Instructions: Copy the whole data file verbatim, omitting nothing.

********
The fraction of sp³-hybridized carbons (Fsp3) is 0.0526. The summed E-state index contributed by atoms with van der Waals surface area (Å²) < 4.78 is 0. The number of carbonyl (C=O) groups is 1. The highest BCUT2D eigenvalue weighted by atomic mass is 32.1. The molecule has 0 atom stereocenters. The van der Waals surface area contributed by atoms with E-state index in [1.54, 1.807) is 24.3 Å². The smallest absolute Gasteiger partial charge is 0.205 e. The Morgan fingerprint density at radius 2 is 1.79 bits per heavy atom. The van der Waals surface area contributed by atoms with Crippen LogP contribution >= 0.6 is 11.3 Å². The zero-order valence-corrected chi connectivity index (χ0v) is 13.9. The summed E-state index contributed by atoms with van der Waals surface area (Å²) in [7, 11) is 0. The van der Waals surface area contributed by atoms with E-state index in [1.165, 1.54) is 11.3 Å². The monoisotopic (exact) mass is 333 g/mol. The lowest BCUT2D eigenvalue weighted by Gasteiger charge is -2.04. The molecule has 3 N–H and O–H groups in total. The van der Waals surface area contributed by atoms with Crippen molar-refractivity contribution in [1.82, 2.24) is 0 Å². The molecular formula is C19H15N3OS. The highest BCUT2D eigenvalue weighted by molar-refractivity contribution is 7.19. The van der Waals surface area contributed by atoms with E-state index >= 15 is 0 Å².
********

The fraction of sp³-hybridized carbons (Fsp3) is 0.0526. The summed E-state index contributed by atoms with van der Waals surface area (Å²) < 4.78 is 0. The number of carbonyl (C=O) groups is 1. The highest BCUT2D eigenvalue weighted by atomic mass is 32.1. The molecule has 0 atom stereocenters. The van der Waals surface area contributed by atoms with E-state index in [1.54, 1.807) is 24.3 Å². The smallest absolute Gasteiger partial charge is 0.205 e. The Morgan fingerprint density at radius 2 is 1.79 bits per heavy atom. The van der Waals surface area contributed by atoms with Crippen LogP contribution >= 0.6 is 11.3 Å². The zero-order valence-corrected chi connectivity index (χ0v) is 13.9. The summed E-state index contributed by atoms with van der Waals surface area (Å²) in [7, 11) is 0. The van der Waals surface area contributed by atoms with E-state index in [1.165, 1.54) is 11.3 Å². The monoisotopic (exact) mass is 333 g/mol. The lowest BCUT2D eigenvalue weighted by Gasteiger charge is -2.04. The molecule has 3 N–H and O–H groups in total. The van der Waals surface area contributed by atoms with Crippen molar-refractivity contribution in [1.82, 2.24) is 0 Å². The molecular formula is C19H15N3OS. The highest BCUT2D eigenvalue weighted by molar-refractivity contribution is 7.19. The van der Waals surface area contributed by atoms with E-state index >= 15 is 0 Å².